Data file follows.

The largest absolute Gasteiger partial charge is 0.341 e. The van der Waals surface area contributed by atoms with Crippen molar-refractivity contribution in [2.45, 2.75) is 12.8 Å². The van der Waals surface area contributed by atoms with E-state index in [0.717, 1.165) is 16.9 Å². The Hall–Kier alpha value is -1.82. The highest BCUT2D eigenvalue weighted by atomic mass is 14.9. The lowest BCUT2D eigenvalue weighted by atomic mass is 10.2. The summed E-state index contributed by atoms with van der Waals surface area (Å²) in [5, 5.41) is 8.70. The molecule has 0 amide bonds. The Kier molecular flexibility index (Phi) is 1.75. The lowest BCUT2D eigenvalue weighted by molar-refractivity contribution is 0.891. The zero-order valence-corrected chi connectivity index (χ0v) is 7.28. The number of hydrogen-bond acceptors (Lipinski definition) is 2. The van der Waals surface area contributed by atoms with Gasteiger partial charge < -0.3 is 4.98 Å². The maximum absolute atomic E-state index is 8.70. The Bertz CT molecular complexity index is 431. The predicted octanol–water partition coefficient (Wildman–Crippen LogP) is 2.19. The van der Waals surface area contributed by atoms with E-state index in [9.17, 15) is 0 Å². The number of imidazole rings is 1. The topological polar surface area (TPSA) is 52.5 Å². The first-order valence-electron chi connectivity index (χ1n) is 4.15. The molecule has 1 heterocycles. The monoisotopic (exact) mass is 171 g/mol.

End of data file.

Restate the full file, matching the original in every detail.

The largest absolute Gasteiger partial charge is 0.341 e. The van der Waals surface area contributed by atoms with Crippen molar-refractivity contribution in [2.45, 2.75) is 12.8 Å². The van der Waals surface area contributed by atoms with E-state index in [0.717, 1.165) is 16.9 Å². The Hall–Kier alpha value is -1.82. The highest BCUT2D eigenvalue weighted by atomic mass is 14.9. The lowest BCUT2D eigenvalue weighted by atomic mass is 10.2. The summed E-state index contributed by atoms with van der Waals surface area (Å²) in [5, 5.41) is 8.70. The molecule has 0 amide bonds. The Kier molecular flexibility index (Phi) is 1.75. The lowest BCUT2D eigenvalue weighted by molar-refractivity contribution is 0.891. The zero-order valence-corrected chi connectivity index (χ0v) is 7.28. The number of hydrogen-bond acceptors (Lipinski definition) is 2. The van der Waals surface area contributed by atoms with Gasteiger partial charge < -0.3 is 4.98 Å². The maximum absolute atomic E-state index is 8.70. The Bertz CT molecular complexity index is 431. The predicted octanol–water partition coefficient (Wildman–Crippen LogP) is 2.19. The van der Waals surface area contributed by atoms with E-state index in [9.17, 15) is 0 Å². The number of imidazole rings is 1. The topological polar surface area (TPSA) is 52.5 Å². The first-order valence-electron chi connectivity index (χ1n) is 4.15. The molecule has 1 heterocycles. The monoisotopic (exact) mass is 171 g/mol.